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I received the phone call at work at 4:46p.m. It took the ambulance approximately 25 minutes to reach the hospital which is a 10 minute drive from the nursing home. The nursing home stated that he was "doing much better" due to increase of his oxygen level to 76 percent. I had 5 minutes with him before he passed. He was pronounced dead at 5:30p.m. I am not understanding...looking for answers

I was told by a nurse that carbon dioxide killed her husband. He had Lou Garrics desease. Hemoglobin carries oxygen thru the blood. When they don't do their job anymore carbon dioxide builds. With no oxygen the person passes. No amount of oxygen will help once the hemoglobin is not doing its job. You can ask if husbands levels had been checked and what was the reading.

Sometimes things just happen. So sorry for your loss.
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Thumbelina I’m so very sorry for you loss. I so understand the need for answers. I hope you find what you are looking for but just understand, sometimes the answer is hard to hear and it won’t change anything.

There are a number of reasons why the ambulance ride took so long. Like others side, it takes time to get the patient stable enough for transport and then there is traffic. I remember when my dad had to take an ambulance ride, I actually beat him to the hospital! I had gotten a call at 7am from my aunt saying my dad had a heart attack and was in his way to the hospital and that the ambulance was going to take their time getting to the hospital. Turns out dad didn’t have a heart attack and the paramedics didn’t think it was his heart, he had just woken up and the left side of his body was completely numb. The hospital couldn’t figure out why it happened and he was fine within a couple days. It took me about 20 minutes to get ready and another 5 to walk to the hospital (it’s literally around the corner from my house and it’s faster to walk than it is to drive and find parking). I then sat in the ER waiting room for another 5-10 minutes before dad arrived! I guess if it’s an emergency, they drive fast with lights and sirens and if it’s not, they drive at regular speed and stop for all the lights.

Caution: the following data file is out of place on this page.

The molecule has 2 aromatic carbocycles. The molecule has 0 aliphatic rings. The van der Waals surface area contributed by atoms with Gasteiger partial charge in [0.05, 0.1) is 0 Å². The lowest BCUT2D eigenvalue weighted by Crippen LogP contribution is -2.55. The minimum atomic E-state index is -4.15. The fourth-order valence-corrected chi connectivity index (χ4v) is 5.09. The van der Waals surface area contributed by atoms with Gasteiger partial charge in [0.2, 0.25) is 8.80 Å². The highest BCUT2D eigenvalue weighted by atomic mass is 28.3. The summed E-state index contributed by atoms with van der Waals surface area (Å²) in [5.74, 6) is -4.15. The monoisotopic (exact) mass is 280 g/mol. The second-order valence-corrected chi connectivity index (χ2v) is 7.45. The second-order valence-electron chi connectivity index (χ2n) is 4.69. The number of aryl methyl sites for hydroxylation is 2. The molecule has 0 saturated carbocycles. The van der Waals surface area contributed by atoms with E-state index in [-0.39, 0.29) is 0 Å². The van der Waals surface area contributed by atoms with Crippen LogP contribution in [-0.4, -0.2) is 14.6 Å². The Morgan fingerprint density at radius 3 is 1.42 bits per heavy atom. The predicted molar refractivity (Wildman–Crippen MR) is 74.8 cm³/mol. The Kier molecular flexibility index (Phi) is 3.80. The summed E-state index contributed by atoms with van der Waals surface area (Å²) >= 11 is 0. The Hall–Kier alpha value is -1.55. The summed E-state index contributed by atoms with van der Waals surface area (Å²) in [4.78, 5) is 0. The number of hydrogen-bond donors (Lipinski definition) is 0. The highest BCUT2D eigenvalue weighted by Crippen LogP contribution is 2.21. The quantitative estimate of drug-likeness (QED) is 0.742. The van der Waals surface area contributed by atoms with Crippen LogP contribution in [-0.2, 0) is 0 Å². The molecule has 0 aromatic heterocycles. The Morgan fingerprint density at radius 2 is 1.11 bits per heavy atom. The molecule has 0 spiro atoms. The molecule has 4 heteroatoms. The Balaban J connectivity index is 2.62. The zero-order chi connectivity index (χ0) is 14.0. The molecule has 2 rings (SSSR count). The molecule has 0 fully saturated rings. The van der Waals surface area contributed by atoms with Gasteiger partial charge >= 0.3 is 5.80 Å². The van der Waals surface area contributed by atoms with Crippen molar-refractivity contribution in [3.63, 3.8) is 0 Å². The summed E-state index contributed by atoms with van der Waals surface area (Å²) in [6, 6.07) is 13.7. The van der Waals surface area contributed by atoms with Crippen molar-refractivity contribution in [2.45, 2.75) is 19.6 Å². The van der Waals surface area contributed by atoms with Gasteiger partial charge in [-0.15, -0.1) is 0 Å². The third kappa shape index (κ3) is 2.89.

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Thumbillina, my heart felt sympathy to you and your family.

The ambulances are not the smoothest riding vehicles, and it would have been impossible to do a saline hookup to a vein with the vehicle bouncing along the road, and to run certain tests. Thus, as shakingdustoff's post above, it is standard operating procedures not to start rolling until the patient has been hooked-up, and what other tests are needed while not in motion.

Plus to know what hospital is accepting patients in their ER or if they are on bypass, meaning one would need to go to the next nearest hospital. Then there probably was rush hour traffic to contend with, and that will slow an ambulance down.  I have a feeling you are thinking if the only the ambulance had gotten to the hospital quicker.
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Thumbillina--
I am sorry for your loss.

As far as "answers", you will probably never get satisfaction on that point. People die b/c their bodies give out. We don't have a magic crystal ball that will tell us that "x" day is the day they'll pass.

Wondering and beating yourself up over what "happened" is useless and will take you down a dark path. You knew your hubby was ill, probably close to dying. I'm sorry you did not get more " last minute" time with him, but give yourself time to grieve and when you get the drs report, I hope that gives you some clarity.

{{Hugs}}
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Thumbillina I am sorry for the loss of your husband It may be best to let it go You did get to say goodbye and you never have to deal with these people again.
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Thumbillina,
I, too, am so sorry for the loss of your dear husband.
Sometimes, during our grief, a lot of things don't "fit together".
Are you wondering why it took the ambulance 25 minutes to get to the hospital instead of 10?
Have you asked the NH, ambulance company or hospital this question?

Did the NH tell you he was doing better with more oxygen the same day he went to the hospital?
When a person looses the ability to move oxygen around the body and there is already oxygen on, they would call the ambulance for transport to the hospital.

Do you have a "cause of death" on the death certificate? It would be helpful to know what is listed. A pulmonary embolism (a blood clot in the lung) can be fatal. It doesn't matter if they have oxygen on or not.

You really need to know what the doctor deemed as the cause of his death. It might make more sense then.
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Thumbillin
I’m really sorry to hear about your husband’s death. It is always a shock even though we may know death is imminent.
Forgive me but I’m not sure what it is that you are trying to understand.
The length of time it took the ambulance to reach the hospital? Your husband’s oxygen level? Hopefully it will be clearer to other readers or you will give us a few more details.
I am glad you were able to see him before he passed. I extend my sincere condolences on the loss of your dear husband and I hope you find peace.
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